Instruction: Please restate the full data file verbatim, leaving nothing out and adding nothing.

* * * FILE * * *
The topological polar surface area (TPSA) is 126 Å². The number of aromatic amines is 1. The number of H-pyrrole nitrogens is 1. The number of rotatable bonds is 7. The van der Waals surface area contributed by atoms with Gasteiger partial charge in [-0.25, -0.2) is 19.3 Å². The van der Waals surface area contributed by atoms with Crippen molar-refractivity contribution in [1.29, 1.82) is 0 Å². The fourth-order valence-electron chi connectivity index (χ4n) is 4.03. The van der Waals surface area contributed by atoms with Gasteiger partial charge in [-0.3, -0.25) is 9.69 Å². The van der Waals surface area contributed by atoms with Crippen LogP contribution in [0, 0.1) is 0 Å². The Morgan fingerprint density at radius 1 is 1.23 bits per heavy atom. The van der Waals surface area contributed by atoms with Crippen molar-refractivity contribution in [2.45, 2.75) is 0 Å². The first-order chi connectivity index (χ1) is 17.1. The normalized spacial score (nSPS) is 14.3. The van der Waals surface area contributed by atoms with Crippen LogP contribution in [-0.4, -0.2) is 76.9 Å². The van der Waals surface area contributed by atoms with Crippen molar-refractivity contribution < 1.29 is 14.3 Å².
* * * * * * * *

The topological polar surface area (TPSA) is 126 Å². The number of aromatic amines is 1. The number of H-pyrrole nitrogens is 1. The number of rotatable bonds is 7. The van der Waals surface area contributed by atoms with Gasteiger partial charge in [-0.25, -0.2) is 19.3 Å². The van der Waals surface area contributed by atoms with Crippen molar-refractivity contribution in [1.29, 1.82) is 0 Å². The fourth-order valence-electron chi connectivity index (χ4n) is 4.03. The van der Waals surface area contributed by atoms with Gasteiger partial charge in [-0.3, -0.25) is 9.69 Å². The van der Waals surface area contributed by atoms with Crippen LogP contribution in [0, 0.1) is 0 Å². The Morgan fingerprint density at radius 1 is 1.23 bits per heavy atom. The van der Waals surface area contributed by atoms with Crippen molar-refractivity contribution in [2.45, 2.75) is 0 Å². The first-order chi connectivity index (χ1) is 17.1. The normalized spacial score (nSPS) is 14.3. The van der Waals surface area contributed by atoms with Crippen LogP contribution in [-0.4, -0.2) is 76.9 Å². The van der Waals surface area contributed by atoms with Crippen molar-refractivity contribution < 1.29 is 14.3 Å².